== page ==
Europe’s Rebel Soccer League Collapses After Fans Force Exit
Supporters pose with a homemade banner outside Old Trafford Stadium, the home ground of Manchester United Football Club, in Manchester, U.K. (Photographer: Anthony Devlin/Bloomberg)

Europe’s Rebel Soccer League Collapses After Fans Force Exit

Europe’s rebel soccer league crumbled just days after its launch as teams pulled out amid fury from the sport’s authorities, politicians and fans.

Juventus Chairman Andrea Agnelli, one of the leading architects of the European Super League, said the project will no longer go ahead, according to a spokesman. Earlier the league had said it was considering “appropriate steps to reshape the project.”

The collapse was inevitable after all six English clubs involved pulled out of the project late on Tuesday. The Premier League is home to some of the world’s most marketable clubs, and generates billions in sponsorship and broadcasting revenue. On Wednesday morning Atletico Madrid and Inter Milan also announced their departure, while only Real Madrid and FC Barcelona have yet to comment.

Europe’s Rebel Soccer League Collapses After Fans Force Exit

Among the six clubs, Manchester United said it had “listened carefully to the reaction from our fans, the U.K. government and other key stakeholders.” Chelsea Football Club said it withdrew after considering “the best interests of the club, our supporters or the wider football community.” Chelsea’s withdrawal came amid a protest from fans at its London stadium.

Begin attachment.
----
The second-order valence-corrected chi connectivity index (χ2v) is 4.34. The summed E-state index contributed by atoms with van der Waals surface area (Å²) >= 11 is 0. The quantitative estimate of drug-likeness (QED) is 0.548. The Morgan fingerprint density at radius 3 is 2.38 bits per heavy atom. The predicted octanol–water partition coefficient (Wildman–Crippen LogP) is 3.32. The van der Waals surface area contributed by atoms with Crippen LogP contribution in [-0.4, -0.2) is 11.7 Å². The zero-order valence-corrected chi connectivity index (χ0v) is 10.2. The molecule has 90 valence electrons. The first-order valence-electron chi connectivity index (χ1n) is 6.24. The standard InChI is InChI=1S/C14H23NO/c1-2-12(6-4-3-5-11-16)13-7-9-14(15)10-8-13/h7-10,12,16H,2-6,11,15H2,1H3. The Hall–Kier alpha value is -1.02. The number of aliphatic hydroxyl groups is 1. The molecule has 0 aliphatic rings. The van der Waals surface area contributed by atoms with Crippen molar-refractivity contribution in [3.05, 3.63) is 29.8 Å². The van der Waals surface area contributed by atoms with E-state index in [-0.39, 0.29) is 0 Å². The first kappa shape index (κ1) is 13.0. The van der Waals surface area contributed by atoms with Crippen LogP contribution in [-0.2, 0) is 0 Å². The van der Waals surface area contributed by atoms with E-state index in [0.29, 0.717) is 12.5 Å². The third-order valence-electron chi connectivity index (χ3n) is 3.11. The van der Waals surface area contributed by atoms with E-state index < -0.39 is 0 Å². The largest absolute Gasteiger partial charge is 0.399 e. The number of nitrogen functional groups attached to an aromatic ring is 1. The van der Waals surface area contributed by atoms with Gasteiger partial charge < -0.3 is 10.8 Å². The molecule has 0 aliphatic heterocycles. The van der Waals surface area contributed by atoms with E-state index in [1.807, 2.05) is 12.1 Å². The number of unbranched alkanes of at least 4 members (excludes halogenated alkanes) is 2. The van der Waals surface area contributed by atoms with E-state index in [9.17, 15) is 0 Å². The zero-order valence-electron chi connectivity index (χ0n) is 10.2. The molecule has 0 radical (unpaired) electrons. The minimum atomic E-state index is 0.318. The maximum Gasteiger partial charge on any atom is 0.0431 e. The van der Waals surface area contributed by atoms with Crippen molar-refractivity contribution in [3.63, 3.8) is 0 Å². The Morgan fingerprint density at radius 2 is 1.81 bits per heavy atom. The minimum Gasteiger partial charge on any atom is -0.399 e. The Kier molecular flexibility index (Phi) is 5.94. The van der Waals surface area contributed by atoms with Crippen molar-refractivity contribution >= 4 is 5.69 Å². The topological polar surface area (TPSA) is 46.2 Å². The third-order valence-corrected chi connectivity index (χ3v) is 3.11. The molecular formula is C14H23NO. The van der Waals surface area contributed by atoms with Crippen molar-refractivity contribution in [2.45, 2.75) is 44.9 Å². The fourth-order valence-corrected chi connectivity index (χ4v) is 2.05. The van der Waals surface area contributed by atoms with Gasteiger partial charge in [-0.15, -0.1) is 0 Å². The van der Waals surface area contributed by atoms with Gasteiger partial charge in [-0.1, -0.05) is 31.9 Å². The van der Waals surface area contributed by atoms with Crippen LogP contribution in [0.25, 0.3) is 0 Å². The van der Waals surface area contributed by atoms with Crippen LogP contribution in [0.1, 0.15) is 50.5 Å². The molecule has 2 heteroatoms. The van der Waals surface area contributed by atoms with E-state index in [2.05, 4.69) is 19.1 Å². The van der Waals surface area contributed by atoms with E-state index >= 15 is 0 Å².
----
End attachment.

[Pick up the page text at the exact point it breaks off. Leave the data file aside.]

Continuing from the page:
While Manchester City had been the first to go, Arsenal, Tottenham Hotspur and Liverpool also followed. Reuters first reported the statement from Agnelli.

The departure of half the teams has all but sunk the Super League following a barrage of opposition from within the football world and outside it. Executives behind the plan, backed by U.S. bank JPMorgan Chase & Co. with 4 billion euros ($4.8 billion), were holding crisis talks in an attempt to salvage their proposed tournament, according to two people familiar with the discussions.

The planned breakaway kicked off a battle with governing body UEFA and national leagues, and prompted interventions from leaders including British Prime Minister Boris Johnson. While ostensibly over plans to take the cream from Europe’s most prestigious competition -- the Champions League -- the fight is also about control of a sport whose finances have been hammered by the pandemic, and the biggest clubs want more money.

Initially six teams from England, three from Italy and three from Spain were involved in the proposal for a new league starting in August. They all have broad fanbases, but also significant debts and are seeking to juice broadcasting rights and underpin revenue after a year spent playing in empty stadiums.

Europe’s Rebel Soccer League Collapses After Fans Force Exit

UEFA called the new league “cynical” and is pushing ahead with plans for a revamped version of the Champions League. On Monday, the organization was exploring a 6 billion-euro financing proposal from a U.K.-based asset manager to finance it -- and respond to the Super League.